It is no secret that the Trump administration is pushing to vastly expand offshore oil and gas drilling. In early January Interior Secretary Ryan Zinke announced a new five-year plan for offshore leasing that would potentially open up more than 90 percent of federal coastal waters to energy development and include the largest number of lease sales in the program’s history. From Alaska’s Chukchi Sea and the rugged shores of the Pacific Northwest to the Gulf of Mexico and the Atlantic Coast, nothing was off the table. Zinke described it as one more step on the path to “achieving American Energy Dominance.”
Less attention has been paid to the Interior Department’s simultaneous efforts to loosen regulations governing offshore drilling, jeopardizing safety precautions put into place after BP’s Deepwater Horizon disaster in 2010. One proposal under consideration would recombine the two bureaus responsible for managing offshore development and for enforcing environmental and safety regulations, respectively. The Obama administration separated those bureaus after the Deepwater blowout in order to eliminate conflicts of interest and strengthen industry oversight; recombining them was viewed as one way to reduce “burdens” on the energy industry, a Trump-administration priority. The possibility of merging the bureaus was first raised in early 2017 and, according to current and former DOI employees, was favored by Secretary Zinke, even before an analysis had been drafted. In February, Zinke said a final decision would be made in the next 90 days.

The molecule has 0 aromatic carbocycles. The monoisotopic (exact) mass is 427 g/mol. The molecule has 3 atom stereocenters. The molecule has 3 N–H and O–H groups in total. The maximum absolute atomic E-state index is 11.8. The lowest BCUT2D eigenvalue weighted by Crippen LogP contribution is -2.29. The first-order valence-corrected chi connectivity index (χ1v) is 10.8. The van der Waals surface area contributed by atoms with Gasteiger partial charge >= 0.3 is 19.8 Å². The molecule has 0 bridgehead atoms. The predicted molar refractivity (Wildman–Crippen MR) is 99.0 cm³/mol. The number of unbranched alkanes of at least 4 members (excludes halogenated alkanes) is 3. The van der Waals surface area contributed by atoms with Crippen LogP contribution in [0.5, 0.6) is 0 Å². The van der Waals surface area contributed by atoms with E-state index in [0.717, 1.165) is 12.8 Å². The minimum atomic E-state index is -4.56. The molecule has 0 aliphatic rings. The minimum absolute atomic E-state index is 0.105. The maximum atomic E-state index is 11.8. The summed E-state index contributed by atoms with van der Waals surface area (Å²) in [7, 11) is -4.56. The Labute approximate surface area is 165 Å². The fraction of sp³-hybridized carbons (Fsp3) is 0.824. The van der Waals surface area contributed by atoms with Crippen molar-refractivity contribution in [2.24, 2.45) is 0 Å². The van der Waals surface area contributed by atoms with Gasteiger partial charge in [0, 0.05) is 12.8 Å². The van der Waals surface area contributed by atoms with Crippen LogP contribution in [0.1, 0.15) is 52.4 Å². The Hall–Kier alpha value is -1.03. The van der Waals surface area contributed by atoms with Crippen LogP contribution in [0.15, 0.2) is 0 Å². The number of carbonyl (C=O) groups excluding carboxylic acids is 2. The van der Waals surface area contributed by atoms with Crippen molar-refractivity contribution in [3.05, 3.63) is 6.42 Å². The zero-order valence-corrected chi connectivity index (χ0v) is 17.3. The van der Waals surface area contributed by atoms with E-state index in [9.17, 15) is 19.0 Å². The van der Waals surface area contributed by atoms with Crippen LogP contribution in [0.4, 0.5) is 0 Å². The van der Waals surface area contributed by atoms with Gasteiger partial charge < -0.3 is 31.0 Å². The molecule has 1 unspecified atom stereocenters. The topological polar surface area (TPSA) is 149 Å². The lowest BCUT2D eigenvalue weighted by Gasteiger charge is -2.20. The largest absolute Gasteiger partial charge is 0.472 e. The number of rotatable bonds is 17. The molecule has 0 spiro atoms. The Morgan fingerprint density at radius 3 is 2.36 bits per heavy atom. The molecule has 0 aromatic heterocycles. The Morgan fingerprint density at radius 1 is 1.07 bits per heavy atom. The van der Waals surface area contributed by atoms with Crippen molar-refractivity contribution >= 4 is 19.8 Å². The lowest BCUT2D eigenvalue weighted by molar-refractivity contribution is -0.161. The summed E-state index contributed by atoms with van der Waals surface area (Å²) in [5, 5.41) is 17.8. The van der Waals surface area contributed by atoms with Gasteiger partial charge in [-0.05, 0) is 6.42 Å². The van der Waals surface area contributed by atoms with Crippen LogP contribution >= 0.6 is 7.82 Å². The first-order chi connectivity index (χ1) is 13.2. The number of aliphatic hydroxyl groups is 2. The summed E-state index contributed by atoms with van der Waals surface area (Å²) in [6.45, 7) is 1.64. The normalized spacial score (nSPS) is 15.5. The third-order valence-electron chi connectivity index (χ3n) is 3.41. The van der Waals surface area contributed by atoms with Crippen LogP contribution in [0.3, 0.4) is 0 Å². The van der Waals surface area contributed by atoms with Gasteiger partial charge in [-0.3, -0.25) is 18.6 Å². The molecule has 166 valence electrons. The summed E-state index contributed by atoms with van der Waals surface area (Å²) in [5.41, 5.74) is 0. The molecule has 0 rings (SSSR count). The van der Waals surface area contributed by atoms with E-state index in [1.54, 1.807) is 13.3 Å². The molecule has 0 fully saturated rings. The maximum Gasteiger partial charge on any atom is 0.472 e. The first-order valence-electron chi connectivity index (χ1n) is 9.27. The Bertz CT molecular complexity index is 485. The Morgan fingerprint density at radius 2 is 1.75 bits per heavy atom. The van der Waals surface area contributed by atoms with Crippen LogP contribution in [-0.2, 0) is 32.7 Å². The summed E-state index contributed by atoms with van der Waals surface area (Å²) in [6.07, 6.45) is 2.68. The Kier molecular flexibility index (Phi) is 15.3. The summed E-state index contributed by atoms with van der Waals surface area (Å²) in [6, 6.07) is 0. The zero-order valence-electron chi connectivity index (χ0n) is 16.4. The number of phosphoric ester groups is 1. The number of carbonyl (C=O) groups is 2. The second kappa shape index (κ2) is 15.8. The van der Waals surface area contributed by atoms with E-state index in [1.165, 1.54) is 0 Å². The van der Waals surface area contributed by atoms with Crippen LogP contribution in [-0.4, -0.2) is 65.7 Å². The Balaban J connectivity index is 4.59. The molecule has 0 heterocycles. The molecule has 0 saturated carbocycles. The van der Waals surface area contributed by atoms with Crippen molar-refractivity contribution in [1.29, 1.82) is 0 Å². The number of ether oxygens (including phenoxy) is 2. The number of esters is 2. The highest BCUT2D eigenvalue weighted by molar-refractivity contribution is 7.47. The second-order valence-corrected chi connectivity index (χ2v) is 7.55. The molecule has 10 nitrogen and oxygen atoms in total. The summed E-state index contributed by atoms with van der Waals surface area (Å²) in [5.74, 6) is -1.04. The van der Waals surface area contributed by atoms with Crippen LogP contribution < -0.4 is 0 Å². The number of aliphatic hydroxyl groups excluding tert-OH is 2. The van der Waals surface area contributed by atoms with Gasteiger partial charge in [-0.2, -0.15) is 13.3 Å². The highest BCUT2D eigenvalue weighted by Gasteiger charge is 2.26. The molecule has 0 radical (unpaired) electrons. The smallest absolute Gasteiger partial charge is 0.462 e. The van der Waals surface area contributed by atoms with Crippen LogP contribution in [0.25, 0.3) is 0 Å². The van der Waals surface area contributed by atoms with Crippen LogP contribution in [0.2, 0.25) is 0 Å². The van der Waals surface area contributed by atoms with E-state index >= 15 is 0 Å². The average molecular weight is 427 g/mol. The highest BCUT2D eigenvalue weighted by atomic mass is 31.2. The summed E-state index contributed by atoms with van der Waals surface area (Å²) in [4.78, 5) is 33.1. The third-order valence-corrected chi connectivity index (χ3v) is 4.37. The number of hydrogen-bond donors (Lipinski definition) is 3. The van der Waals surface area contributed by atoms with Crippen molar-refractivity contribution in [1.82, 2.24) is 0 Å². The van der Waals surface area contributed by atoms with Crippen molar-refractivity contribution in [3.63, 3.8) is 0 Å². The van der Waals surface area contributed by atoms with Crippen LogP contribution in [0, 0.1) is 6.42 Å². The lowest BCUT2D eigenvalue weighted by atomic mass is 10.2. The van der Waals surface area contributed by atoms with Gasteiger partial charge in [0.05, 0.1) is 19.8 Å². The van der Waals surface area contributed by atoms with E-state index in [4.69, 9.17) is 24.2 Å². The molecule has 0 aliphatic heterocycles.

Prior to the BP oil spill in 2010, the same office that collected revenues from the offshore industry was also responsible for making sure those companies followed environmental rules.